Nanoscale Temperature of Plasmonic HAMR Heads by Polymer Imprint Thermal Mapping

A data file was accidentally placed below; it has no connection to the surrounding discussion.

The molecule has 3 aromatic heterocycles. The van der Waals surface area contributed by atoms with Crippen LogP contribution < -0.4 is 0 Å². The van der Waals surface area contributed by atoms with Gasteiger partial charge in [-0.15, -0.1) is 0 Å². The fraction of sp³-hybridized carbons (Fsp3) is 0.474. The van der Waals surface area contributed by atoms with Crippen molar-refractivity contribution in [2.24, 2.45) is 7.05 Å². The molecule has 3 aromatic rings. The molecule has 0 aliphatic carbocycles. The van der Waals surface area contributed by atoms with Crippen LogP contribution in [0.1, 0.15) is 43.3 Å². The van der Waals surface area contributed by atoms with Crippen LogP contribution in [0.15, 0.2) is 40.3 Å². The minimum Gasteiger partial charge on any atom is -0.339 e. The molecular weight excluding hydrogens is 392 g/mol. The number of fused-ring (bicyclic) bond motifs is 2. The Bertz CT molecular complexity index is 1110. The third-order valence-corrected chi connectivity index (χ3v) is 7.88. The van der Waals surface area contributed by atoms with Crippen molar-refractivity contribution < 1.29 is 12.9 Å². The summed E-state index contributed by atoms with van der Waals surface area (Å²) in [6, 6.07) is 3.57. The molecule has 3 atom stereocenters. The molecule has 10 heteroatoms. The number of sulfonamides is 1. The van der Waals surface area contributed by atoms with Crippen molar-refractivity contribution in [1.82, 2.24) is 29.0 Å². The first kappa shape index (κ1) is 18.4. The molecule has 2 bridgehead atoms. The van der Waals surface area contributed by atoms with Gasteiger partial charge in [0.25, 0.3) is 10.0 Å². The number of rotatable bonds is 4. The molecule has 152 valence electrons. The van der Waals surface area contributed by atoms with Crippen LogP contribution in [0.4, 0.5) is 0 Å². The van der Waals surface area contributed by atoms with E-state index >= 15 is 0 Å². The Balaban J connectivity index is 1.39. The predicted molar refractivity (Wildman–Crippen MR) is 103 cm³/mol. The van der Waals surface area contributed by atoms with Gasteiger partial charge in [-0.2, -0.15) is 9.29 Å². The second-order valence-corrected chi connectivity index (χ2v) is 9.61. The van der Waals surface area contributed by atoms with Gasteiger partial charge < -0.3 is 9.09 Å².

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Polymer imprint thermal mapping (PITM) is a high-resolution thermal mapping technique that is especially valuable for nanoscale plasmonic devices. PITM leverages a ∼50 nm polymer film coating that crosslinks irreversibly with temperature, which records the peak temperature rise of the surface in the local, linear reduction of polymer film thickness. Using AFM to measure topography before and after heating, but not during operation, PITM sidesteps plasmonic artifacts seen in other near-field thermometries, where the probe tip disturbs and is heated directly by the near- and far-field radiation around the plasmonic device. This is notably troublesome for characterizing heat-assisted magnetic recording (HAMR) heads for next-generation hard disk drives. HAMR heads use near-field transducers (NFTs) to focus light on a magnetic media, heating a nanoscale region to its Curie temperature to enable magnetic writing. The PITM proof-of-concept was introduced at The Magnetic Recording Conference (TMRC) in 2015: here, we present a mature technique capable of benchmarking finite-element thermal simulations of nanoscale devices.